There’s a very good reason for this phenomenon. In Lutheran theology, hymns serve a wider range of purposes than perhaps in most of the rest of Christendom. All Christians sing hymns that praise God and hymns that are prayers addressed to Him. One of the distinctive features of Lutheran hymnody is that much of it is catechetical, which is to say that it is designed to teach God’s word to the congregation. And teaching takes words, and it takes time. And so, we have long hymns—but we also had congregations who were immersed in biblical doctrine through singing it repeatedly, without a hurry. It’s hard to deny that we have lost out when we have opted to spend our time differently as a church.

The Structure of the Collect

The following was printed in the service bulletin at Our Saviour Lutheran Church on 25 August 2013 (Trinity 13). As far as I’m aware, the mnemonic was invented by the Rev. Bosco Peters on the site Liturgy. At any rate, that’s where I learned it.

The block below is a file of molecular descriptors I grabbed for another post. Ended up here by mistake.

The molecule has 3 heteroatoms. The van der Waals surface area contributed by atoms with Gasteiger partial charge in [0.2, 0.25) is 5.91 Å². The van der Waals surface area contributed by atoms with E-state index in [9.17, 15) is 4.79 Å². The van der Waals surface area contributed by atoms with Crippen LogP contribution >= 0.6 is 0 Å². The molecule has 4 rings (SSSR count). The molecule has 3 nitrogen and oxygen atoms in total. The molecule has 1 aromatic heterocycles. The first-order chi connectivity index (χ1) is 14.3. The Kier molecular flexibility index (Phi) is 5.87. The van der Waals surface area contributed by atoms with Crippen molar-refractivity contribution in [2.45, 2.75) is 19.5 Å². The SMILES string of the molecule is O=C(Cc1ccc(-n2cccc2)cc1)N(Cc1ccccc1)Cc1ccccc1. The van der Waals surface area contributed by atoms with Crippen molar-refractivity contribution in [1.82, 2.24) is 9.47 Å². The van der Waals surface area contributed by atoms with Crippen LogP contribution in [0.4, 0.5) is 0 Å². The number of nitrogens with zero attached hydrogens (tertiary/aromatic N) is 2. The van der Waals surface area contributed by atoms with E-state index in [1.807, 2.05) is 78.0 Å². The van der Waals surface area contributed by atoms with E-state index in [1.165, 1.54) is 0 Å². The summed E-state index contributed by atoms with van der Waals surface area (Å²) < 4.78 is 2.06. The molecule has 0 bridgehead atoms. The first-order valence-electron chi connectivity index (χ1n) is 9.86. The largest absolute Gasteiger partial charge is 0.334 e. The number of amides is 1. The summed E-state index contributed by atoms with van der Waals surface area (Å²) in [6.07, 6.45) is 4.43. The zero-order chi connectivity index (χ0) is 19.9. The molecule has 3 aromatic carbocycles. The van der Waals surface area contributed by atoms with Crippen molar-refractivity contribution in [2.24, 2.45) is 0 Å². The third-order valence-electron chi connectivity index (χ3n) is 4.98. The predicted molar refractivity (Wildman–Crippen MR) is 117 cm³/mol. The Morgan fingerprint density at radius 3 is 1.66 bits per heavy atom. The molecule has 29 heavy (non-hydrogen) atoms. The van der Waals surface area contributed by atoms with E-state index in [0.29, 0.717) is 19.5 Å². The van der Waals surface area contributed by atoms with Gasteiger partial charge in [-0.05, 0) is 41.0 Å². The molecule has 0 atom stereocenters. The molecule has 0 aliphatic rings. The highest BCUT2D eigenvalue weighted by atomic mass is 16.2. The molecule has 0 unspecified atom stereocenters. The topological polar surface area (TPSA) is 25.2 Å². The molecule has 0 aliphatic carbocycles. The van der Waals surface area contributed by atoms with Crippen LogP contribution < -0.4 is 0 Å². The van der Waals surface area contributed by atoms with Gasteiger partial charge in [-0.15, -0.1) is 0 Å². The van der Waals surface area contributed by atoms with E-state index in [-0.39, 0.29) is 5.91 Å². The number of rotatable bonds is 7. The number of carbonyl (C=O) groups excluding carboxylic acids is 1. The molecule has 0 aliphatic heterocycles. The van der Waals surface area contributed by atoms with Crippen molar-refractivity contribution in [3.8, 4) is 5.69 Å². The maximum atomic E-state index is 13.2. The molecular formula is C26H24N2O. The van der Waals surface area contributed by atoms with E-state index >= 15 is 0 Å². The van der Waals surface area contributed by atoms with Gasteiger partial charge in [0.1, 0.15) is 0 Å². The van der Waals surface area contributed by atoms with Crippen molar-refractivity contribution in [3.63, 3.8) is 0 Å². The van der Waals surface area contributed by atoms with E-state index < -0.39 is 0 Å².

The Collect always takes the same form. This form of prayer goes back to very early in the Church’s history, and has stood the test of time. Not every Collect has all these parts, but the structure remains the same.

Address: The prayer opens with an address to God.
Rationale: The church’s prayer isn’t based simply on our perception of what we need. Rather, we appeal to something we know about God and His promises.
Petition: This is the gift we are asking for.
Benefit: Here we name what benefit we ask to have from God’s gift.
Doxology: The conclusion, invoking the name of Jesus and giving glory to the Triune God.

A childishly simple mnemonic for remembering this structure is: You-Who-Do-To-Through.

Here is today’s Collect broken down into its constituent parts:
Address: Almighty and everlasting God,
Rationale: omitted
Petition: give us an increase of faith, hope, and charity; and … make us love what You have commanded